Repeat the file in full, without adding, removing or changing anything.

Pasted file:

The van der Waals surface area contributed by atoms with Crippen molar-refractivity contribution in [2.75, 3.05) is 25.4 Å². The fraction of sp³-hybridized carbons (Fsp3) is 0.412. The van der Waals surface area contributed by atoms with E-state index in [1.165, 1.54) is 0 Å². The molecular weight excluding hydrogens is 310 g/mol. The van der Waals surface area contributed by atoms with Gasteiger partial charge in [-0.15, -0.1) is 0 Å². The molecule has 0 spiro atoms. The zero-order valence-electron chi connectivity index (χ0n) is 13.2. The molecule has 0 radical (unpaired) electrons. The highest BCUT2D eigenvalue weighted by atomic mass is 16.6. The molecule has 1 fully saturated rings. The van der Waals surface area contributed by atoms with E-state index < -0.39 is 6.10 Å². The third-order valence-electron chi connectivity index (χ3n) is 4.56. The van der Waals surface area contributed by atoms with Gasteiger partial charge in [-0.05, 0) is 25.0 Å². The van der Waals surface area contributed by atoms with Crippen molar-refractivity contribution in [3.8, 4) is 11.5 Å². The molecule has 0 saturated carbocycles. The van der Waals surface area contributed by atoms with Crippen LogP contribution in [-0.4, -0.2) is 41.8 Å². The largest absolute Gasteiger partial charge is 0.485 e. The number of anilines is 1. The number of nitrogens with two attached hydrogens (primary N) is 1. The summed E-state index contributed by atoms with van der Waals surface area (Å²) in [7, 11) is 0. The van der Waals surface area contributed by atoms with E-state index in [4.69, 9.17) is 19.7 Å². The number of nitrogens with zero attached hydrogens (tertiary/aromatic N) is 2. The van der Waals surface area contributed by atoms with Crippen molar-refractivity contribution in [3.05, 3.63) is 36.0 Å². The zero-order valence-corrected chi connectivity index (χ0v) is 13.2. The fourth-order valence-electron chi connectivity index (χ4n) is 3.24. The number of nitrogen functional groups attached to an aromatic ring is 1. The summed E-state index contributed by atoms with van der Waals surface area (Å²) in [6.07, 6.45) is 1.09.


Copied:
The van der Waals surface area contributed by atoms with Crippen molar-refractivity contribution in [2.75, 3.05) is 25.4 Å². The fraction of sp³-hybridized carbons (Fsp3) is 0.412. The van der Waals surface area contributed by atoms with E-state index in [1.165, 1.54) is 0 Å². The molecular weight excluding hydrogens is 310 g/mol. The van der Waals surface area contributed by atoms with Gasteiger partial charge in [-0.15, -0.1) is 0 Å². The molecule has 0 spiro atoms. The zero-order valence-electron chi connectivity index (χ0n) is 13.2. The molecule has 0 radical (unpaired) electrons. The highest BCUT2D eigenvalue weighted by atomic mass is 16.6. The molecule has 1 fully saturated rings. The van der Waals surface area contributed by atoms with E-state index < -0.39 is 6.10 Å². The third-order valence-electron chi connectivity index (χ3n) is 4.56. The van der Waals surface area contributed by atoms with Gasteiger partial charge in [-0.05, 0) is 25.0 Å². The van der Waals surface area contributed by atoms with Crippen molar-refractivity contribution in [3.8, 4) is 11.5 Å². The molecule has 0 saturated carbocycles. The van der Waals surface area contributed by atoms with Crippen LogP contribution in [-0.4, -0.2) is 41.8 Å². The largest absolute Gasteiger partial charge is 0.485 e. The number of anilines is 1. The number of nitrogens with two attached hydrogens (primary N) is 1. The summed E-state index contributed by atoms with van der Waals surface area (Å²) in [7, 11) is 0. The van der Waals surface area contributed by atoms with E-state index in [4.69, 9.17) is 19.7 Å². The number of nitrogens with zero attached hydrogens (tertiary/aromatic N) is 2. The van der Waals surface area contributed by atoms with Crippen molar-refractivity contribution in [3.05, 3.63) is 36.0 Å². The zero-order valence-corrected chi connectivity index (χ0v) is 13.2. The fourth-order valence-electron chi connectivity index (χ4n) is 3.24. The number of nitrogen functional groups attached to an aromatic ring is 1. The summed E-state index contributed by atoms with van der Waals surface area (Å²) in [6.07, 6.45) is 1.09.